A flow of Protestant refugees, known as Huguenots, escaping religious wars on the continent, became a flood after the St Bartholomew’s Day massacre in Paris in 1572.
Many locals were unimpressed.
“They are a commonwealth within themselves”, complained one. “They keep themselves severed from us in church, in government, in trade, in language and marriage.”
Prof Ormrod says: “The issues were around national security, the protection of the economy and religious culture.
“Parliament constantly debated whether allowing foreigners to live in the country was a security risk, how much they made from the English economy, and how to classify them.”
The fact “strangers” were subject to double taxes and limited property rights did not evoke much sympathy.
In 1593, posters appeared complaining of the “beastly brutes the Belgians, faint-hearted Frenchmen and fraudulent Flemings” who were permitted by Queen Elizabeth, it was claimed, “to live here in better case and more freedom than her own people”.
The authorities suppressed this discontent, but were not above scapegoating.
Black people might have numbered only about 1,000, but Elizabeth moved to expel them in 1596, saying “there are of late divers blackmoores brought into this realm, of which kind of people there are allready here to manie”.
A second wave of Huguenots fled in France in the 1680s, with up to 50,000 coming to England. A popular song complained: “The nation it is almost quite undone, by French men that doe it dayly overrune”.
But these incomers were, on the whole, skilled and educated. Many prospered.
The next influx not only shocked the nation but torpedoed an early attempt at a liberal immigration policy.
In 1708 leaflets had raised sympathy for German Protestants – “Poor Palatines” – caught up up in new religious wars.
The first boatloads – about 900 people in all – were given food and supplies, but an estimated 13,000 landed within months, overwhelming the feeble 18th Century infrastructure.
Donations raised thousands of pounds but most of these new arrivals were housed in army camps on Blackheath.
Rumours soon swirled of German gangs attacking locals, amid claims many were not even Protestants.
One pamphleteer described them as “as parcel of vagabonds, who might have lived comfortably enough in their native country, had not laziness of their dispositions and report of our well-known generosity drawn them out of it”.
Some were sent to marginal farmland in another strife-torn part of the British Isles – Ireland.
England’s long and often painful relationship with Ireland went into overdrive in the Victorian era, thanks to the demand for labour, faster steamship travel and, tragically, the Irish famine of 1845-52.
Being legally part of Britain, the Irish needed no special permission to travel – but some incomers felt they may as well have come from the moon.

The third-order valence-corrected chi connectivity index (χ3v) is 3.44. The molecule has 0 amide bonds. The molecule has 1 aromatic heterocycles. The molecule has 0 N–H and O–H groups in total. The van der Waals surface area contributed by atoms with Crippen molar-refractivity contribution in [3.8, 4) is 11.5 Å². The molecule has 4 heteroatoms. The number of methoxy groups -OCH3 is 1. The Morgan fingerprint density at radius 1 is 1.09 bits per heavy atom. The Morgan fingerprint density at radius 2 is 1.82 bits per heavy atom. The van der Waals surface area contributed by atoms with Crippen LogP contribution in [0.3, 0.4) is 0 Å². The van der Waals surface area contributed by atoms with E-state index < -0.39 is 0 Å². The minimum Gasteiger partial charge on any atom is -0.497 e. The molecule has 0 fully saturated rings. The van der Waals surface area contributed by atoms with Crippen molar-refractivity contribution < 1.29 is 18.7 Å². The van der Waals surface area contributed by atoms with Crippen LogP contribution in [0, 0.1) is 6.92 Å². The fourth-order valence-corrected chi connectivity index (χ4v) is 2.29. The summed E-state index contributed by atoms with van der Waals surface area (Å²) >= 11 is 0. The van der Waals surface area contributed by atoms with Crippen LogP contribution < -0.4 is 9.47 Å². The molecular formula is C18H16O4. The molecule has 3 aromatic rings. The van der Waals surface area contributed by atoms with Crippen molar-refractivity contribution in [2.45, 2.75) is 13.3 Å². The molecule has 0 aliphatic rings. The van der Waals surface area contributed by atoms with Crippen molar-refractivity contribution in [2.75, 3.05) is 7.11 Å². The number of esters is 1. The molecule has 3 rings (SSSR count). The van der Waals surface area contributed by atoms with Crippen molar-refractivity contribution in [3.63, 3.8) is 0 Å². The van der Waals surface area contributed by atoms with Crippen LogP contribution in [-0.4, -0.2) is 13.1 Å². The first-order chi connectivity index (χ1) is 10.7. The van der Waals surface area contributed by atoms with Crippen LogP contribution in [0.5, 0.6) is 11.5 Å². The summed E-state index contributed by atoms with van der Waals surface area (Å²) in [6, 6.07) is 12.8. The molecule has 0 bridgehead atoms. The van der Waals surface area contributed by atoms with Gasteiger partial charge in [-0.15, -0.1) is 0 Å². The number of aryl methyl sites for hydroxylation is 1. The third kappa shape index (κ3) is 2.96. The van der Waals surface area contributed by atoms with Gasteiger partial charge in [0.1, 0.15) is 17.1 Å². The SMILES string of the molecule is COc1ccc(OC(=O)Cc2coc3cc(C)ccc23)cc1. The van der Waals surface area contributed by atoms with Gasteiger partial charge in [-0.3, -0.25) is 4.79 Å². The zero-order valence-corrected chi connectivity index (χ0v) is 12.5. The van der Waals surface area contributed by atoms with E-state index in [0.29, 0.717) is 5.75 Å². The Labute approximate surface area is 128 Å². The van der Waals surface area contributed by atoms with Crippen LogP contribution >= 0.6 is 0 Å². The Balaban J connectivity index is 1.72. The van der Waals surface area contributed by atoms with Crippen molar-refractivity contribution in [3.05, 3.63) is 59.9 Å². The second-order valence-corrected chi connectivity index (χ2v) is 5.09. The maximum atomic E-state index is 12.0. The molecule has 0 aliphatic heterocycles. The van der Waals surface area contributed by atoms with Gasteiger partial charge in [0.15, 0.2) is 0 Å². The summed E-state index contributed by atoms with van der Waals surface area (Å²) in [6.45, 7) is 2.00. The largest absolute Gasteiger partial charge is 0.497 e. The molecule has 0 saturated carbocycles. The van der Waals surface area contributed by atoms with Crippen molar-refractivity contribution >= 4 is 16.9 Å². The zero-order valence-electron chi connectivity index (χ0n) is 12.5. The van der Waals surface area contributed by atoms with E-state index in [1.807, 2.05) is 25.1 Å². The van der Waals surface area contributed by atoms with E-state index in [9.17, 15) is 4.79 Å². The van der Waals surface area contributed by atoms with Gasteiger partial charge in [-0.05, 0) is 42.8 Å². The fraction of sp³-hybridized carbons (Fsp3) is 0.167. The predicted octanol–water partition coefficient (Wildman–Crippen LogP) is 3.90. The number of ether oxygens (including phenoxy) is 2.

Robert Winder, author of Bloody Foreigners, says: “I don’t think anyone has been the subject of such bitter feelings as the Irish in the 19th Century.
“This is partly because they were Papists, the religious dimension, but also they were really poor.
“They were felt to be squalid, verminous, unreliable criminals.”
An 1836 Royal Commission, actually aimed at helping the Irish poor, nonetheless said they brought “filth, neglect, confusion, discomfort and insalubrity”.
Between 1841 and 1851, about 1.5 million Irish people – nearly 20% of the population – moved through England.
The Times in 1847 reported an “Invasion”, saying: “Ireland is pouring into the cities, and even the villages of this land, a disgusting mass of famine, nakedness and dirt and fever.”
In 1861, the census showed 602,000 Irish-born in England and Wales – about 3% of the population. Nearly 20% of Liverpool’s population was Irish.
Fears were stoked by both religious and political violence. There were anti-Catholic riots during the 1850s and 1860s.
The Irish radical – the Fenian – became a Victorian bogeyman.
The South London Press in March 1867 said: “As to the foreign plotters who have imported themselves into these realms for treasonable purposes, there ought to be no mercy or hesitancy; a short shift and a strong cord ought to be the fate of every such a man as shall be proved to be of this class.”
But again violence abroad brought new challenges.
Bloody pogroms in Russia and Prussia forced about 200,000 Jews to Britain – bringing radical politics and cheap labour.
Sir John Colomb, MP for Bow and Bromley, said in 1888: “England was being made a human ash pit for the refuse population of the world.”
In January of the same year, The Morning Post said: “No one can doubt that there is a very serious side to this wholesale immigration of poor Russian Jews… it may become a source of positive danger and demoralisation to a large section of our working population.”
The established – and often successful – Jewish community tried hard to help but this highlighted the immigrant Catch 22. If they were successful, they were greedy fat-cats; if poor, they were idle leeches.
The outbreak of war 1914 saw national security used to slam the doors firmly shut.
Following World War Two it was Britain’s fading Empire that laid the foundations for a new era of immigration.
Needing new workers after 1945, Britain took in or allowed to stay tens of thousands of people from continental Europe, with little controversy.
But a call was also made to the colonies and when steamer Empire Windrush docked at Tilbury in June 1948, with about 500 Caribbean passengers aboard, it made front-page news.
The Evening Standard greeted the “sons of Empire” with a large “Welcome Home!” headline.
The modern phase of mass migration was under way – but the fears and arguments it provoked had been well practised through the centuries.